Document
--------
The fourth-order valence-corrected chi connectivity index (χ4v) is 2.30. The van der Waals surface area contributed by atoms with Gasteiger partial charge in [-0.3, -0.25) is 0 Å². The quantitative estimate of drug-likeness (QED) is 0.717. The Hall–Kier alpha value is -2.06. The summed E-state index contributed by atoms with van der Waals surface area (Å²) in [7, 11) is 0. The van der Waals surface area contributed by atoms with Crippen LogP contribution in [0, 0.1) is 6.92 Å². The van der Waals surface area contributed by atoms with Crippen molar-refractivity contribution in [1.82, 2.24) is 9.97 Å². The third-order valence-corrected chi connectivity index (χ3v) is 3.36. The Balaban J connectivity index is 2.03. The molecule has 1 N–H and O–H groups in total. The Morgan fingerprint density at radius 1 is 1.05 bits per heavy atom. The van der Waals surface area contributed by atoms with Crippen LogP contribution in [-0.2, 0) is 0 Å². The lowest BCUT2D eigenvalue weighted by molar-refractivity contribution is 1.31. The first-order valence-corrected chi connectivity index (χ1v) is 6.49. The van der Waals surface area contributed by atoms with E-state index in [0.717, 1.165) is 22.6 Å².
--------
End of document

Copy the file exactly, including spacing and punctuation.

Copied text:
The fourth-order valence-corrected chi connectivity index (χ4v) is 2.30. The van der Waals surface area contributed by atoms with Gasteiger partial charge in [-0.3, -0.25) is 0 Å². The quantitative estimate of drug-likeness (QED) is 0.717. The Hall–Kier alpha value is -2.06. The summed E-state index contributed by atoms with van der Waals surface area (Å²) in [7, 11) is 0. The van der Waals surface area contributed by atoms with Crippen LogP contribution in [0, 0.1) is 6.92 Å². The van der Waals surface area contributed by atoms with Crippen molar-refractivity contribution in [1.82, 2.24) is 9.97 Å². The third-order valence-corrected chi connectivity index (χ3v) is 3.36. The Balaban J connectivity index is 2.03. The molecule has 1 N–H and O–H groups in total. The Morgan fingerprint density at radius 1 is 1.05 bits per heavy atom. The van der Waals surface area contributed by atoms with Crippen LogP contribution in [-0.2, 0) is 0 Å². The lowest BCUT2D eigenvalue weighted by molar-refractivity contribution is 1.31. The first-order valence-corrected chi connectivity index (χ1v) is 6.49. The van der Waals surface area contributed by atoms with E-state index in [0.717, 1.165) is 22.6 Å².